For now, at least, too many people is not a problem Saddleback faces. While the number of skiers jumped 71 percent the first year the Berrys owned the mountain and 49 percent the year after that, last year the mountain saw a 3 percent decline due to the warm winter. ("We couldn't convince people in Farmington who were mowing their lawns that we had great snow," Berry remarks.) A rise from 14,000 skiers annually to 35,000 in just three winters seems impressive, but it hardly compares to the 180,000 skiers Saddleback would like to be hosting within ten years. Saddleback's current numbers are also barely a drop in the bucket of larger ski areas, where up to a million skiers might visit in a single winter and ten thousand skiers in a day is not uncommon. Most weekdays at Saddleback see a few dozen cars — almost all with Maine license plates, though on the weekend you might see a Bay or Granite Stater or two — parked in lots so close to the lifts that on powder days kids might ski right from the minivan. Many of these skiers are regulars; though the total number of skiers was down last year, season passes were up 79 percent.
Raising the number of weekday skiers is the motivation behind the eighteen new timeshare condominiums Saddleback will build next spring, according to John Cannizzaro, the general manager of Saddleback Development Company, which handles all development on the mountain. "We need to increase the number of beds on the mountain; we could have 50 people skiing on a Tuesday and 1,100 on a Saturday, and yet it costs us the same amount to run the mountain," Cannizzaro says. He says the new base lodge could easily handle two thousand skiers a day, though he hopes to build two new day lodges before the mountain attracts that many.
Cannizzaro realizes that talking about building new lodges while the paint is practically still wet on the base lodge seems presumptuous, but says he'll only build to meet demand. "The plan is very ambitious, but the construction will be very conservative," he says. "We want to do it in stages, not 'if we build it, hope they will come.' The projects will be market-driven, probably something where when I sell two, I build two more."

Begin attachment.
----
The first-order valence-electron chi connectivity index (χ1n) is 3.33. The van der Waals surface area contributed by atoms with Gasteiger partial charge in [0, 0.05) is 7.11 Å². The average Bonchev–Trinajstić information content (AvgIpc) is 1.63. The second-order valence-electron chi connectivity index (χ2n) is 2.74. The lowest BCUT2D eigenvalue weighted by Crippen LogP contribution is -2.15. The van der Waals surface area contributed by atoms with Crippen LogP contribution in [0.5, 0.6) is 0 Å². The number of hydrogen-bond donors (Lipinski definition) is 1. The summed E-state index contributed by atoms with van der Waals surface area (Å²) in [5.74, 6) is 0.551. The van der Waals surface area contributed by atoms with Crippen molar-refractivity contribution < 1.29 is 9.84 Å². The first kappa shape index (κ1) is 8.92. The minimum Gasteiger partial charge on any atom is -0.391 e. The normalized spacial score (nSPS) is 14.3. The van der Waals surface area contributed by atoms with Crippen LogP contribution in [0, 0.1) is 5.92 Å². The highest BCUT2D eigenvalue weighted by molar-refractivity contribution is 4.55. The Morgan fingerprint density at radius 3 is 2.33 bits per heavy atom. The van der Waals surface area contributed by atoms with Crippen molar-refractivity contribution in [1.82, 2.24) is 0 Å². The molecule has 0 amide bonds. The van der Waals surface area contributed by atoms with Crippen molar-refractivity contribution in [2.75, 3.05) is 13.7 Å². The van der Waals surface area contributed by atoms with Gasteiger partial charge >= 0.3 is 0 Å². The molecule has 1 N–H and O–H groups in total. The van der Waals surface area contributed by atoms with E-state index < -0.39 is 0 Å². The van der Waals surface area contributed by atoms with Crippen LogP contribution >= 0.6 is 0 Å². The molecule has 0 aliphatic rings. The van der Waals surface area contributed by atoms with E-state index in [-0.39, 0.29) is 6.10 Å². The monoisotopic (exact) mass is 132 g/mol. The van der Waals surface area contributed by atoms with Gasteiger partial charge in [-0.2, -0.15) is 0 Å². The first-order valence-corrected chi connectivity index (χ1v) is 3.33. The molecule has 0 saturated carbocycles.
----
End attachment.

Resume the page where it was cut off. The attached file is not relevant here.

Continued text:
By making big plans now — and getting them approved by LURC — Cannizzaro hopes to ensure that Saddleback preserves the wilderness atmosphere families have long enjoyed. "The idea is to maintain wilderness developments," he says. "There are only two condominiums on a foundation, and in between each foundation there are trees. Hopefully, you'll feel like you're in the woods, and not in a development." Even new parking lots will follow the design established at Saddleback — just two or three cars wide and bordered by trees — to prevent what Cannizzaro calls the "football-field effect."
Other, more subtle touches reveal that Saddleback has not forgotten its humble roots. The base lodge includes such modern amenities as automatic doors (surprisingly important if you're lugging skis and boots), but it also features rough-sawn pine paneling and lockers that cost just fifty cents. And where at many ski areas the lift operators might be twentysomethings blazing Rage Against the Machine, at Saddleback they're mostly retirees who after just a few runs end up on a first-name basis with skiers. Uniforms are practically nonexistent, with even the ski patrol wearing jackets that look like they might be hand-me-downs from a larger resort.
While virtually everyone in Rangeley hopes the Berrys' infusion of energy and capital into Saddleback will help boost the economy, most are taking a wait-and-see approach to the changes on the mountain. "I think people will believe it when they see it," says Steve Grant, manager of the Red Onion eatery in Rangeley. "I mean, the other guy had lots of ideas and they didn't happen. Now this guy's got lots of ideas, and yes, he's already gone and done the lodge, but I think most people still say they'll believe it when they see it." Despite such reservations, Grant says in the future he expects about a third of his business to come from skiers — double what it was last year.
And day by day, run by run, Saddleback seems to be bringing back the faithful. People like Jon Crane, who grew up skiing at Sugarloaf. "If you asked me, I'd say that I'm a Sugarloafer, but I actually prefer Saddleback now," says Crane, who makes the nearly three-hour trip from Warren to Rangeley with his three children. "There are a lot of things not to like about modern skiing — the trails are wide so you don't have depth perception, and detachable quads just put too many people up on the mountain and it all gets skied off too quick. Saddleback is kind of a throwback."